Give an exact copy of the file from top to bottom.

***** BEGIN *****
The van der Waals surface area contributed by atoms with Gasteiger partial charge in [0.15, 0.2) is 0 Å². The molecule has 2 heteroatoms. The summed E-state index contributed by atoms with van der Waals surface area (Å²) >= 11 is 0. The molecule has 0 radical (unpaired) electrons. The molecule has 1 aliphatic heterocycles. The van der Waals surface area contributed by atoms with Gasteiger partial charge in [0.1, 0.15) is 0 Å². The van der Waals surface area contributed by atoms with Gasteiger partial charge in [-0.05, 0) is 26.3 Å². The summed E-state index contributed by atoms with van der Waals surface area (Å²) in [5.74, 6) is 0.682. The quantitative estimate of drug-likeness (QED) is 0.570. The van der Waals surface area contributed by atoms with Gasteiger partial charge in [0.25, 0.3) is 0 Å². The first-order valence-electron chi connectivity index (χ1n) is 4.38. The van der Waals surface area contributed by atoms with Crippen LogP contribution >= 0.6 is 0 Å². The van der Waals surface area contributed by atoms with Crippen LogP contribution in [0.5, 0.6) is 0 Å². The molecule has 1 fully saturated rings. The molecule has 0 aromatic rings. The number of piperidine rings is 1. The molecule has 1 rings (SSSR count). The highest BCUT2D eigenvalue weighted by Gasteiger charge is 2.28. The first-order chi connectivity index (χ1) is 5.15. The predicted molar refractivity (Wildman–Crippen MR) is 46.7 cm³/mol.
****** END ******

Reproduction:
The van der Waals surface area contributed by atoms with Gasteiger partial charge in [0.15, 0.2) is 0 Å². The molecule has 2 heteroatoms. The summed E-state index contributed by atoms with van der Waals surface area (Å²) >= 11 is 0. The molecule has 0 radical (unpaired) electrons. The molecule has 1 aliphatic heterocycles. The van der Waals surface area contributed by atoms with Gasteiger partial charge in [0.1, 0.15) is 0 Å². The van der Waals surface area contributed by atoms with Gasteiger partial charge in [-0.05, 0) is 26.3 Å². The summed E-state index contributed by atoms with van der Waals surface area (Å²) in [5.74, 6) is 0.682. The quantitative estimate of drug-likeness (QED) is 0.570. The van der Waals surface area contributed by atoms with Gasteiger partial charge in [0.25, 0.3) is 0 Å². The first-order valence-electron chi connectivity index (χ1n) is 4.38. The van der Waals surface area contributed by atoms with Crippen LogP contribution >= 0.6 is 0 Å². The van der Waals surface area contributed by atoms with Crippen LogP contribution in [0.5, 0.6) is 0 Å². The molecule has 1 fully saturated rings. The molecule has 0 aromatic rings. The number of piperidine rings is 1. The molecule has 1 rings (SSSR count). The highest BCUT2D eigenvalue weighted by Gasteiger charge is 2.28. The first-order chi connectivity index (χ1) is 5.15. The predicted molar refractivity (Wildman–Crippen MR) is 46.7 cm³/mol.